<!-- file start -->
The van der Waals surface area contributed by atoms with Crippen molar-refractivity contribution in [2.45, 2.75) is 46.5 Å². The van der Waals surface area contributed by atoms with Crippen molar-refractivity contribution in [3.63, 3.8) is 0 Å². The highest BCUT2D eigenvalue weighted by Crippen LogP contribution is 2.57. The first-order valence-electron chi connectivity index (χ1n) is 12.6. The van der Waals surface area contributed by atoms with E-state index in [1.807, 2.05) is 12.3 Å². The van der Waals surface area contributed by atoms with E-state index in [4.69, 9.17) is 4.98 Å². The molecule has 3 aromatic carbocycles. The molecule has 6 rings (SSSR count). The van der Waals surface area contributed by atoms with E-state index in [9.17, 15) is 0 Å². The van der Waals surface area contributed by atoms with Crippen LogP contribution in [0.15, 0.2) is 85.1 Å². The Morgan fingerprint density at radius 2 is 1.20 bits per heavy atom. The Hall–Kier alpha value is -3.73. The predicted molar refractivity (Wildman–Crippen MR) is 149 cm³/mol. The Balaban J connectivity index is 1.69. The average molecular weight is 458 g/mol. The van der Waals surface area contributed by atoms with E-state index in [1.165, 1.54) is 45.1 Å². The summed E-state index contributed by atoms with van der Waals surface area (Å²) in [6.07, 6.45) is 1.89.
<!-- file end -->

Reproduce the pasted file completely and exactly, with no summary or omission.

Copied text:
The van der Waals surface area contributed by atoms with Crippen molar-refractivity contribution in [2.45, 2.75) is 46.5 Å². The van der Waals surface area contributed by atoms with Crippen molar-refractivity contribution in [3.63, 3.8) is 0 Å². The highest BCUT2D eigenvalue weighted by Crippen LogP contribution is 2.57. The first-order valence-electron chi connectivity index (χ1n) is 12.6. The van der Waals surface area contributed by atoms with E-state index in [1.807, 2.05) is 12.3 Å². The van der Waals surface area contributed by atoms with E-state index in [4.69, 9.17) is 4.98 Å². The molecule has 3 aromatic carbocycles. The molecule has 6 rings (SSSR count). The van der Waals surface area contributed by atoms with E-state index in [9.17, 15) is 0 Å². The van der Waals surface area contributed by atoms with Crippen LogP contribution in [0.15, 0.2) is 85.1 Å². The Morgan fingerprint density at radius 2 is 1.20 bits per heavy atom. The Hall–Kier alpha value is -3.73. The predicted molar refractivity (Wildman–Crippen MR) is 149 cm³/mol. The Balaban J connectivity index is 1.69. The average molecular weight is 458 g/mol. The van der Waals surface area contributed by atoms with E-state index in [1.165, 1.54) is 45.1 Å². The summed E-state index contributed by atoms with van der Waals surface area (Å²) in [6.07, 6.45) is 1.89.